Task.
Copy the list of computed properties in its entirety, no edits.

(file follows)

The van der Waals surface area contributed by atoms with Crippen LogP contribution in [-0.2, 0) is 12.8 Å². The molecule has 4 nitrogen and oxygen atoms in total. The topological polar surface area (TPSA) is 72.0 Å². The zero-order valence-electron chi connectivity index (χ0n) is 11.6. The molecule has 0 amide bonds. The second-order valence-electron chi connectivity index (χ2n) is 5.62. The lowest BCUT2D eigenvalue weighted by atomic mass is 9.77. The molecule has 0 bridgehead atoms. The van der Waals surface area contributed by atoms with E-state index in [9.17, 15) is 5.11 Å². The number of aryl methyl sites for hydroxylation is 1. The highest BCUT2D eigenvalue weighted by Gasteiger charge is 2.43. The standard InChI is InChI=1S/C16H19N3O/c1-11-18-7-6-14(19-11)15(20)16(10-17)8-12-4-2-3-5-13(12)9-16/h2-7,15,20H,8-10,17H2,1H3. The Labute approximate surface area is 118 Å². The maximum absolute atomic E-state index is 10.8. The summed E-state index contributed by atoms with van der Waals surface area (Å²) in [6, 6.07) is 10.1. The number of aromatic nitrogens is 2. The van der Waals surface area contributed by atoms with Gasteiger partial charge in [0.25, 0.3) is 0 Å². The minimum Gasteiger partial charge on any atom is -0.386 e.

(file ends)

The van der Waals surface area contributed by atoms with Crippen LogP contribution in [-0.2, 0) is 12.8 Å². The molecule has 4 nitrogen and oxygen atoms in total. The topological polar surface area (TPSA) is 72.0 Å². The zero-order valence-electron chi connectivity index (χ0n) is 11.6. The molecule has 0 amide bonds. The second-order valence-electron chi connectivity index (χ2n) is 5.62. The lowest BCUT2D eigenvalue weighted by atomic mass is 9.77. The molecule has 0 bridgehead atoms. The van der Waals surface area contributed by atoms with E-state index in [9.17, 15) is 5.11 Å². The number of aryl methyl sites for hydroxylation is 1. The highest BCUT2D eigenvalue weighted by Gasteiger charge is 2.43. The standard InChI is InChI=1S/C16H19N3O/c1-11-18-7-6-14(19-11)15(20)16(10-17)8-12-4-2-3-5-13(12)9-16/h2-7,15,20H,8-10,17H2,1H3. The Labute approximate surface area is 118 Å². The maximum absolute atomic E-state index is 10.8. The summed E-state index contributed by atoms with van der Waals surface area (Å²) in [6, 6.07) is 10.1. The number of aromatic nitrogens is 2. The van der Waals surface area contributed by atoms with Gasteiger partial charge in [0.25, 0.3) is 0 Å². The minimum Gasteiger partial charge on any atom is -0.386 e.